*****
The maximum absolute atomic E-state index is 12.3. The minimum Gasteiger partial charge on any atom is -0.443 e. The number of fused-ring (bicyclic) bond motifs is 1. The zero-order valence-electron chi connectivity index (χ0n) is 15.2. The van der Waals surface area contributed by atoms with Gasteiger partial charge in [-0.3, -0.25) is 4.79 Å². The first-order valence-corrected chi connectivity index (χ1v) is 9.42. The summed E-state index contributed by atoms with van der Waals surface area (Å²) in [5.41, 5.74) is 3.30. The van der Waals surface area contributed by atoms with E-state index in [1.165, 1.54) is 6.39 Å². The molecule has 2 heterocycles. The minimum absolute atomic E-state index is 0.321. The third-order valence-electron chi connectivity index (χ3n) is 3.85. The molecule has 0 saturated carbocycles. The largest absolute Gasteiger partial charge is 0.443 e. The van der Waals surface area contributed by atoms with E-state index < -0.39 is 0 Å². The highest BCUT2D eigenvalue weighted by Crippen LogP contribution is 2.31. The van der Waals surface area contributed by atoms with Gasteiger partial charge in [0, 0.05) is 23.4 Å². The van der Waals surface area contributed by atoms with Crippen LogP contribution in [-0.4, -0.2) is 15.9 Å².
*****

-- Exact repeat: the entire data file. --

The maximum absolute atomic E-state index is 12.3. The minimum Gasteiger partial charge on any atom is -0.443 e. The number of fused-ring (bicyclic) bond motifs is 1. The zero-order valence-electron chi connectivity index (χ0n) is 15.2. The van der Waals surface area contributed by atoms with Gasteiger partial charge in [-0.3, -0.25) is 4.79 Å². The first-order valence-corrected chi connectivity index (χ1v) is 9.42. The summed E-state index contributed by atoms with van der Waals surface area (Å²) in [5.41, 5.74) is 3.30. The van der Waals surface area contributed by atoms with E-state index in [1.165, 1.54) is 6.39 Å². The molecule has 2 heterocycles. The minimum absolute atomic E-state index is 0.321. The third-order valence-electron chi connectivity index (χ3n) is 3.85. The molecule has 0 saturated carbocycles. The largest absolute Gasteiger partial charge is 0.443 e. The van der Waals surface area contributed by atoms with E-state index < -0.39 is 0 Å². The highest BCUT2D eigenvalue weighted by Crippen LogP contribution is 2.31. The van der Waals surface area contributed by atoms with Gasteiger partial charge in [0, 0.05) is 23.4 Å². The van der Waals surface area contributed by atoms with Crippen LogP contribution in [-0.4, -0.2) is 15.9 Å².